Discouraged, I secured a #12 Renegade to my leader and stepped into the clear waters of the Williamson. Following a couple of false casts, I dropped the dry fly near the opposite bank at the beginning of a bubbling eddy. The fly swirled around and set out on its float along the foamy track, while I mended line quickly to offset drag. The fly bobbed along proudly, sitting high in the surface tension There were no takers. I had hooked a number of chubby rainbows at that particular spot in the past, so I picked up and false-casted briefly and, once again, presented the fly at the vortex’s beginning. Just as the Renegade found the surface this time, I saw the silvery flash well below the fly. Rejection! Bozo glared at me, making it worse.
I hadn’t seen the fish well, but the flash made me think I should give him another try at the Renegade. After a half-dozen more attempts through the frothy run, I stepped out of the river and sat on the grass. I needed time to think. Bozo sat down beside me, possibly deep in thought, too.
I closed my eyes and relived a spinner fall I had experienced on this very date the year before. It was madness! Do you remember the “I Love Lucy” television show episode when Lucy and her girl-pal Ethel Mertz get jobs packing chocolates in the candy factory? The chocolates are coming down the conveyor belt faster and faster, overwhelming the girls. Funny stuff, and that’s the way it had been on June 4, 1963!
Like chocolates speeding down a conveyor belt, it was hard trying to keep up with the Black Drake spinner fall that memorable day. The fall lasted for more than hour. Wading in only two feet of the river, the colorful red sides were unaware of me, often sucking in a dying spinner just inches from my legs. I lost count of the number of rainbows hooked, landed and released in that 70 or so minutes of chaos. I fished like I never fished before or since, trembling with excitement, while Bozo cheered and danced on the grassy streamside.
But, today, just one year later was to be different. Fascinating, but different.
The Black Drake adults never showed up. I returned to the river and tried the Renegade again. I landed and released four ‘bows in the next couple of hours. None were notable, and Bozo was not impressed. Then, to end my morning, I hooked up with a sizeable fish.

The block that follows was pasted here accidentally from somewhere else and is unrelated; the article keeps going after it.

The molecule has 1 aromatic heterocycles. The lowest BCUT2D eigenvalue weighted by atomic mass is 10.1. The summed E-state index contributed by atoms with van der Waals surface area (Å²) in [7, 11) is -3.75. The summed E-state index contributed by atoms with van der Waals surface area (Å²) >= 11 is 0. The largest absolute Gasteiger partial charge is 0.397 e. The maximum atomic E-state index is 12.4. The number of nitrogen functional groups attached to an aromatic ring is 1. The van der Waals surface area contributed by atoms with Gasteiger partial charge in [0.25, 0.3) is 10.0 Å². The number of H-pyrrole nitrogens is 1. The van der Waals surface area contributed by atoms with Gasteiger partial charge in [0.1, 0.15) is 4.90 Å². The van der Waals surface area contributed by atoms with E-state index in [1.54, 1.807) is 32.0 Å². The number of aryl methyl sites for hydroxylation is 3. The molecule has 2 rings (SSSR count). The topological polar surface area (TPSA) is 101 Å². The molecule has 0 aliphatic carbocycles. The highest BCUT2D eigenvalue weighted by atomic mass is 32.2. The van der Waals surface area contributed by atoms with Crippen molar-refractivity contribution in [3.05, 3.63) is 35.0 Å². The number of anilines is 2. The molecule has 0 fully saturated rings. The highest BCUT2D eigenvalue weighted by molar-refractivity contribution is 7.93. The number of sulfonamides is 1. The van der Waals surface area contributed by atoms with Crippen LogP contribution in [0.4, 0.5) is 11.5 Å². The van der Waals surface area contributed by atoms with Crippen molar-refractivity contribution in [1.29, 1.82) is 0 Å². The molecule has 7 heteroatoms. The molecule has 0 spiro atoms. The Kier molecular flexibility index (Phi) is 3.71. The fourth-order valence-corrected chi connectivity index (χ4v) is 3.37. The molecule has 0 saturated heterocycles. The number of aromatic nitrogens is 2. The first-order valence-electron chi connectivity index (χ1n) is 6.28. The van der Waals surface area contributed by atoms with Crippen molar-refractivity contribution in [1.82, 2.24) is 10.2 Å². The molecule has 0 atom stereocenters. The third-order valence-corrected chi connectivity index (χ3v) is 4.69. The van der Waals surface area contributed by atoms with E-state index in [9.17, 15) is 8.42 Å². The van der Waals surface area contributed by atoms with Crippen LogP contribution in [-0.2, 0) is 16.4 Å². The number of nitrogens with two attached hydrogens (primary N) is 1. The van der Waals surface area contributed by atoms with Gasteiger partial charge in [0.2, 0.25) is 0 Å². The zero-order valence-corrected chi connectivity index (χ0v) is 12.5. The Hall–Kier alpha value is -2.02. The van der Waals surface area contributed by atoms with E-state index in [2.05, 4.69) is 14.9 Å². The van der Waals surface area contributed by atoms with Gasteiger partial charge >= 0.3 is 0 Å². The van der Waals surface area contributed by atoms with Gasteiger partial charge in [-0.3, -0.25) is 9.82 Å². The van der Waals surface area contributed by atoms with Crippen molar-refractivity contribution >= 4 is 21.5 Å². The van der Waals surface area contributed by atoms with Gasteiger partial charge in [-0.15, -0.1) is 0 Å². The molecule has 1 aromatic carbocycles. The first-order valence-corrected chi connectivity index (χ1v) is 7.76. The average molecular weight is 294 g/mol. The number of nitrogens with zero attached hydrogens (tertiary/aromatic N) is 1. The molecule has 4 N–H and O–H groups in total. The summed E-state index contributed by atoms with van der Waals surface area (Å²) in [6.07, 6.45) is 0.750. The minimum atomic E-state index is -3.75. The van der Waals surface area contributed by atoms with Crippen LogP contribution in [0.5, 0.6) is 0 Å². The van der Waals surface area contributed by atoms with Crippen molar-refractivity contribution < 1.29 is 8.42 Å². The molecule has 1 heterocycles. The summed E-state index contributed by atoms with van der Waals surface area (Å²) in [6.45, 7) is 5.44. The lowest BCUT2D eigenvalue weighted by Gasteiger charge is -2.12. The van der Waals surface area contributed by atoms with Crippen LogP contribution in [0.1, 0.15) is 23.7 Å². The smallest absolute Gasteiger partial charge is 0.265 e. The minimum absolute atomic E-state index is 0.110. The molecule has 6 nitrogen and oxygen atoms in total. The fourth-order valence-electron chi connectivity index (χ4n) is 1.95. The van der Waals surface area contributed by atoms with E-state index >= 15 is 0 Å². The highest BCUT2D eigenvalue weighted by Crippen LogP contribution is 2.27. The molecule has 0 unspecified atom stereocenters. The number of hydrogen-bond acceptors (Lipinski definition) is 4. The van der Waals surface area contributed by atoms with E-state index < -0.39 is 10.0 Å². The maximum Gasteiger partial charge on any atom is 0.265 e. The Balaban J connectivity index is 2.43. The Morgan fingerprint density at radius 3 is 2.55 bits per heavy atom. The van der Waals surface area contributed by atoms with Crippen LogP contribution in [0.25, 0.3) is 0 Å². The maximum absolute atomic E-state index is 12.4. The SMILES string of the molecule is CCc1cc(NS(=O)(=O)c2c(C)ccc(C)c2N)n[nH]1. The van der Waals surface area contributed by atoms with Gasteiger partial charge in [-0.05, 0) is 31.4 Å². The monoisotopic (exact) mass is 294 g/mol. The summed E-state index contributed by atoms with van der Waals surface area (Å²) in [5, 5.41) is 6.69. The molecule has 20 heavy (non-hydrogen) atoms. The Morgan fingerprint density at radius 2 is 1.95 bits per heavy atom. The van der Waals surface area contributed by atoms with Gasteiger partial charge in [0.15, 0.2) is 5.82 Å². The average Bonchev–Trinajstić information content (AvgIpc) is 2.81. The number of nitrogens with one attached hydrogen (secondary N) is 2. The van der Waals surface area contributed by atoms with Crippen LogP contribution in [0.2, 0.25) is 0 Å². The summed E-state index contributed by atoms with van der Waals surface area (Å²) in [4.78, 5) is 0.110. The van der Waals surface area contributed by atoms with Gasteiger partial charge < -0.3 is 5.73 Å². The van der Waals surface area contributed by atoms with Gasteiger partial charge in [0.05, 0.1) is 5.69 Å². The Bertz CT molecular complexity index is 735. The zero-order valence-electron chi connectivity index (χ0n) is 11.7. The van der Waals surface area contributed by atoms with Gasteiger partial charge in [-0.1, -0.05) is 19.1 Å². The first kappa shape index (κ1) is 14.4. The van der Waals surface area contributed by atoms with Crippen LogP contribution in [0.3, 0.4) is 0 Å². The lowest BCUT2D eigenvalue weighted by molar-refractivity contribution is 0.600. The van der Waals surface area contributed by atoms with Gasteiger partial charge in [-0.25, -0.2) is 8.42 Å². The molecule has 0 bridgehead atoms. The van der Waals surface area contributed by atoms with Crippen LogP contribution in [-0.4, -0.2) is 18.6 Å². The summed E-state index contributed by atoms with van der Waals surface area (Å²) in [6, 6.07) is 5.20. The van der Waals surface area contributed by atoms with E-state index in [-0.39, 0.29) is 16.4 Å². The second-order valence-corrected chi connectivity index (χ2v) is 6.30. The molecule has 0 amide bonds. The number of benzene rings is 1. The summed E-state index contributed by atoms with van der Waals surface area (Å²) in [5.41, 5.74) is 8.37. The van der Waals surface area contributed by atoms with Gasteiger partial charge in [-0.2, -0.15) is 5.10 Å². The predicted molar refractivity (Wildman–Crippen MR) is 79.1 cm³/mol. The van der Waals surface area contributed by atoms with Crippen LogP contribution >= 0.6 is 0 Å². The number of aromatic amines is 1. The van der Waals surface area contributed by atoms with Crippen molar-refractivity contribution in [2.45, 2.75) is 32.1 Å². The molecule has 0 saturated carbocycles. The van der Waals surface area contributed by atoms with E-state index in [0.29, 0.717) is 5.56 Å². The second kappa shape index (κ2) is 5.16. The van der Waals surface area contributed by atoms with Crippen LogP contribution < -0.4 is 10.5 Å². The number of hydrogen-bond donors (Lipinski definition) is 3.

He was not happy with his predicament. He rolled twice on the surface and sped away downstream, me and Bozo in pursuit. As he gained line, I left the river, finding my chase easier on terra firma. He found a deep section in the river near the far bank and, shaking his head, he bore to the bottom of the hole. I had seen the unmistakable red stripe along his chunky body when he rolled, but he was acting like his cousin, the German brown. He fought me for 10 long minutes in that deep water, letting me know of his displeasure. I loved him, nicknaming him “Super Bow” as I struggled with him.
Finally, after a total of about 20 minutes, I slid my hand net under him. I left him in the net in the river as I carefully removed the fly from his jaw. He was beautiful. He was not the largest rainbow I had ever landed, but he was the prettiest. He was about 24 inches long, with a bright red band down his plumpish body. He had obviously never missed a meal. He was what I would call an athlete….and a good old boy.
“I should take you home and eat you, Super Bow,” I said out loud. I was only kidding, but as I slipped my hand under his ample belly to release him, he looked up – and I swear – he smiled at me! I chuckled and lowered the net in the river, letting him slip back into his precious habitat.
Bozo and I walked slowly back to the truck. We were happy. We never saw one darned Black Drake, but we had shared something kind of special that day.